Posted 6 years ago
I was recently updating a family history book by including some pictures of a trunk that belonged to my wife’s mother, which we had refinished many years ago. This caused me to turn to the internet and do some research to learn more about her trunk. Seeing all those wonderful refinished trunks, many on this site, sparked a desire to see what I could find out there for sale. I found many large sized trunks, some refinished, and most overpriced for my taste. Then I saw a Jenny Lind in need of some tender loving care. After a few texts and settling on a price, the wife and I were in the car, off to acquire a new project. I’m spending time now to develop a plan, to purchase some hardware that supports the plan, and waiting for retirement (which will be soon). Then when warm weather returns, the refinishing transformation of what I now just call “The Trunk” will begin!
It took sometime, but I have finished The Trunk. Many thanks go out to Jim Cardoza at HMS Antique Trunks. He was able to find a key for the lock and sell me some needed large old brass-headed nails. He thinks the U-shaped handles were rare, and combined with the leather hinges indicate the trunk is from the 1850s.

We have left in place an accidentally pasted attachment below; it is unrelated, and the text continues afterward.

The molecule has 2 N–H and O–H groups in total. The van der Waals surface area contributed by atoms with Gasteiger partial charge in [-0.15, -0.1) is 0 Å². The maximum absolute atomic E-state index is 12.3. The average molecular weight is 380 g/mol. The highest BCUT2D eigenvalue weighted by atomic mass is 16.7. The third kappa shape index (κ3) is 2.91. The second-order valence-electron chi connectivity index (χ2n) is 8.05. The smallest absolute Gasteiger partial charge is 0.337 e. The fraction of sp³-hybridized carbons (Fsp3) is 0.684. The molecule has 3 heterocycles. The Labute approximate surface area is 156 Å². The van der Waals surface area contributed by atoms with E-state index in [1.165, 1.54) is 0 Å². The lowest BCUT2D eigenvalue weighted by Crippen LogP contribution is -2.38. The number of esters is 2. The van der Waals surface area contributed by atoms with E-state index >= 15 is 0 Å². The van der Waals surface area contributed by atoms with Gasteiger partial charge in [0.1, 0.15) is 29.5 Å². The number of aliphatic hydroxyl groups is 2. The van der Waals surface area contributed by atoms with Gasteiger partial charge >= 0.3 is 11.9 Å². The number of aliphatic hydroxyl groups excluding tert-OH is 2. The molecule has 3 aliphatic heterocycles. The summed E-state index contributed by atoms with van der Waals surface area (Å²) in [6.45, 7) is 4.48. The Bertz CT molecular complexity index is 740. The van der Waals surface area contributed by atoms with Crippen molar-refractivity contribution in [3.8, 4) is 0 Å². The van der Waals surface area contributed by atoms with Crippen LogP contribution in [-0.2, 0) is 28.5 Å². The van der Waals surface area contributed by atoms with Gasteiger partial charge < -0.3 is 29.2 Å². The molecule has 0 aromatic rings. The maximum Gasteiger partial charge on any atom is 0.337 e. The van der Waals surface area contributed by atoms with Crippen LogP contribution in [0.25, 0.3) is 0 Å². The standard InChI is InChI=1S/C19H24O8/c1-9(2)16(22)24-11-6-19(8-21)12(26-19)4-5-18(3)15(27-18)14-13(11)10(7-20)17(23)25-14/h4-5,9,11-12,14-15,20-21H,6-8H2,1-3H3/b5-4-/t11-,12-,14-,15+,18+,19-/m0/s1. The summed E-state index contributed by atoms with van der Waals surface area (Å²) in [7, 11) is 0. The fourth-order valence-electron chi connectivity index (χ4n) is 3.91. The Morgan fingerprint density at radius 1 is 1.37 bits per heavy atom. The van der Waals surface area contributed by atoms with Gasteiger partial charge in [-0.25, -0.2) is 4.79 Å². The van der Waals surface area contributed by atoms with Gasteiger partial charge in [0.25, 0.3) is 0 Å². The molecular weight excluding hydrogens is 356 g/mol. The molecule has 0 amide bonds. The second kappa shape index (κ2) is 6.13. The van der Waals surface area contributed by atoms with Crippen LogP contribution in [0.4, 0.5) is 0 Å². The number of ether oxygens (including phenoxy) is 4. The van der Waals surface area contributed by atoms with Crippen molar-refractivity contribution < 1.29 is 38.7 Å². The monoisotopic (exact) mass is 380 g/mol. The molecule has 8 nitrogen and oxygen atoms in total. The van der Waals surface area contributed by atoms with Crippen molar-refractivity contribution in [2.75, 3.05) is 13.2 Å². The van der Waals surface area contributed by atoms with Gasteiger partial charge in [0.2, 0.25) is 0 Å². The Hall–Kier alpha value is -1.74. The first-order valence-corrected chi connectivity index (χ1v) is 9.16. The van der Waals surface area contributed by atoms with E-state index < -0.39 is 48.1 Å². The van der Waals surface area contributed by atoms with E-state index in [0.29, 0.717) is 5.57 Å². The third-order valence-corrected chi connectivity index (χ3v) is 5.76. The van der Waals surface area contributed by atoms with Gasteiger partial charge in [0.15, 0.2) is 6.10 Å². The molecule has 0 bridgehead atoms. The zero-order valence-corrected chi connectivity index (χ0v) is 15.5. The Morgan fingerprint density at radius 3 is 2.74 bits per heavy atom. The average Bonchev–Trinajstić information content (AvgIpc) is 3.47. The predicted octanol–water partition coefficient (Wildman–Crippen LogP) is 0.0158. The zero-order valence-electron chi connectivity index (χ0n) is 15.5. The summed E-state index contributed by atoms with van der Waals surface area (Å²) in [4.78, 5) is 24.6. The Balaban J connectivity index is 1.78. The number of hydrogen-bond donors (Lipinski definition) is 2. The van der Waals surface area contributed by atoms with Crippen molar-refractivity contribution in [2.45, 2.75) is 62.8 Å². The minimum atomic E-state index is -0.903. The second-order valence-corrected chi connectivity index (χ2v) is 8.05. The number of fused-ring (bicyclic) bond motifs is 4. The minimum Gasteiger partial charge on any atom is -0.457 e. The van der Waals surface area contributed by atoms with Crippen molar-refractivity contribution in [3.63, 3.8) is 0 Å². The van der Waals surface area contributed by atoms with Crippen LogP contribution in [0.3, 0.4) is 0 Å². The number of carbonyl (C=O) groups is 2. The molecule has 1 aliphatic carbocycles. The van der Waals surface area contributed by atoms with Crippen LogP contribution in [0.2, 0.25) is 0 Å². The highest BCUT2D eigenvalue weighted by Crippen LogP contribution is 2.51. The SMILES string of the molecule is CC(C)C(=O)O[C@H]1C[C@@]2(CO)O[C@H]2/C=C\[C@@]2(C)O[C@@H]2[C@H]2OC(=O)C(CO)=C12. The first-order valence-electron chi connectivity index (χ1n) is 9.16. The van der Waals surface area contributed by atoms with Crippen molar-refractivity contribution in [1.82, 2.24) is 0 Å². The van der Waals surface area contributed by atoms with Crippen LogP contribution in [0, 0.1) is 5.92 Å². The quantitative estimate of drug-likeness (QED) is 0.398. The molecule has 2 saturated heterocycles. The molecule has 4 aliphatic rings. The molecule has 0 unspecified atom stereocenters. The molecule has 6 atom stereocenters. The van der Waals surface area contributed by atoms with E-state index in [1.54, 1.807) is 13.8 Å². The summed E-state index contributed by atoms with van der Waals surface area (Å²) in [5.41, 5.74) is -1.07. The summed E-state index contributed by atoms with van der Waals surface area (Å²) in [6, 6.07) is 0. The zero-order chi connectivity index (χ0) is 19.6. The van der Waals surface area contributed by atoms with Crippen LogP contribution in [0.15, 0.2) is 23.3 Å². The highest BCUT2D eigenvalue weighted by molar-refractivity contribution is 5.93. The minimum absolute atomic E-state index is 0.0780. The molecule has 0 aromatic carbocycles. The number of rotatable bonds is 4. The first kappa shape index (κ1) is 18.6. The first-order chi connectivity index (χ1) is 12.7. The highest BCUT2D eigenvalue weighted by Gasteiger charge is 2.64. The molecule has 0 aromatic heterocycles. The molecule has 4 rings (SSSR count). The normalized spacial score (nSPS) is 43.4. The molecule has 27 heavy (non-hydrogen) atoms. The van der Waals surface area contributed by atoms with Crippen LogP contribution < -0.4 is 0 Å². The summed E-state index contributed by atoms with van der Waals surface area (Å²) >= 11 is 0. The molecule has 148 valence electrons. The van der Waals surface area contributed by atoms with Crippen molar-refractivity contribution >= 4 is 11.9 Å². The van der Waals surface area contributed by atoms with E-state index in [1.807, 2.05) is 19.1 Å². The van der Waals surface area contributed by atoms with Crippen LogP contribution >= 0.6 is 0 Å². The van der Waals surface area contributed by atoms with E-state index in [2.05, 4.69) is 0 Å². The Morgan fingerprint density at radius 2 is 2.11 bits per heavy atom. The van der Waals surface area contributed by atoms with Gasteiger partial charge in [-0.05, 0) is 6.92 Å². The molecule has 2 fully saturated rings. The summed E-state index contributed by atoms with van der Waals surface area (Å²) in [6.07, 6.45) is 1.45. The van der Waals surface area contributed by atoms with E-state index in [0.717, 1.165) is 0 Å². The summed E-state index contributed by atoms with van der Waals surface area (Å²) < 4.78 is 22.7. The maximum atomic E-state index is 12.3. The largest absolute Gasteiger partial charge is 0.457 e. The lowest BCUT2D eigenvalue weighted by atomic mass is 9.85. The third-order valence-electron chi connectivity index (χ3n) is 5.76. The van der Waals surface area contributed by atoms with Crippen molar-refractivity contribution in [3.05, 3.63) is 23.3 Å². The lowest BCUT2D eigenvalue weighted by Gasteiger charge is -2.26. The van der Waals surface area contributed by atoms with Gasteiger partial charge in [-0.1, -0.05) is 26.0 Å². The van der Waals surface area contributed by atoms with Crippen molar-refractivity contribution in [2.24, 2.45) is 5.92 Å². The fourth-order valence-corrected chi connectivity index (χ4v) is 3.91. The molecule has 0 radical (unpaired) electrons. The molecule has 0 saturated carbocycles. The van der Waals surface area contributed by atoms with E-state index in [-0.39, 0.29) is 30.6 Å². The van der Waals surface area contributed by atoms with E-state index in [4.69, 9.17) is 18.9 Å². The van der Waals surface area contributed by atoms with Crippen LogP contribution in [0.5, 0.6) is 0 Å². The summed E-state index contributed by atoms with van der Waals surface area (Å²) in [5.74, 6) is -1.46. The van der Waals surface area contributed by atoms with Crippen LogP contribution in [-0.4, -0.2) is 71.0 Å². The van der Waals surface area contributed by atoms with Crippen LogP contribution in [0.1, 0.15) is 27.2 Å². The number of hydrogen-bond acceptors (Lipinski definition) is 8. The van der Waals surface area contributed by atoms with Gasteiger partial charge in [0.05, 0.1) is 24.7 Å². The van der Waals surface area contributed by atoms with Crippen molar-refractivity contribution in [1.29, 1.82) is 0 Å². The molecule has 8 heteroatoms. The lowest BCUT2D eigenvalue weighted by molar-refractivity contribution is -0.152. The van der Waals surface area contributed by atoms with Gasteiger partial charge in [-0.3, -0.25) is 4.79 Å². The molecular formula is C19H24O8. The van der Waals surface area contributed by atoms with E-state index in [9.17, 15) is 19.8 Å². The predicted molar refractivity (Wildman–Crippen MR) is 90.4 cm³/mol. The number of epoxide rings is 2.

I made a pattern from the small handle pieces left and looked at old photos of similar handles. I had to teach myself a little about leather crafting, but I was pleased with how the handles and closure straps came out. The leather covering the truck was too far gone to save, so it was removed along with all the metal straps and large-headed brass nails. The brass nails were straightened and buffed clean. All metal straps were de-rusted, welding repairs made where needed, then primed and painted. The wooden bottom was removed and repaired, and then reattached. All wood was sanded smooth, and three coats of semi-gloss poly were applied, sanding between all coats. All metal straps were then installed and secured with large-headed brass nails. The original tray had been lost, so a new tray was sourced and cut down to fit the trunk. Nylon sliders were added to the bottom so they wouldn’t scratch floors. New leather hinges were fabricated and nailed the same as the originals. The base wood didn’t look very appealing, so leather was glued to the inside bottom to give it a finished appearance. A lid stay was installed along with a leather lid-lifter. Overall I have to say I’m pleased with how everything came out.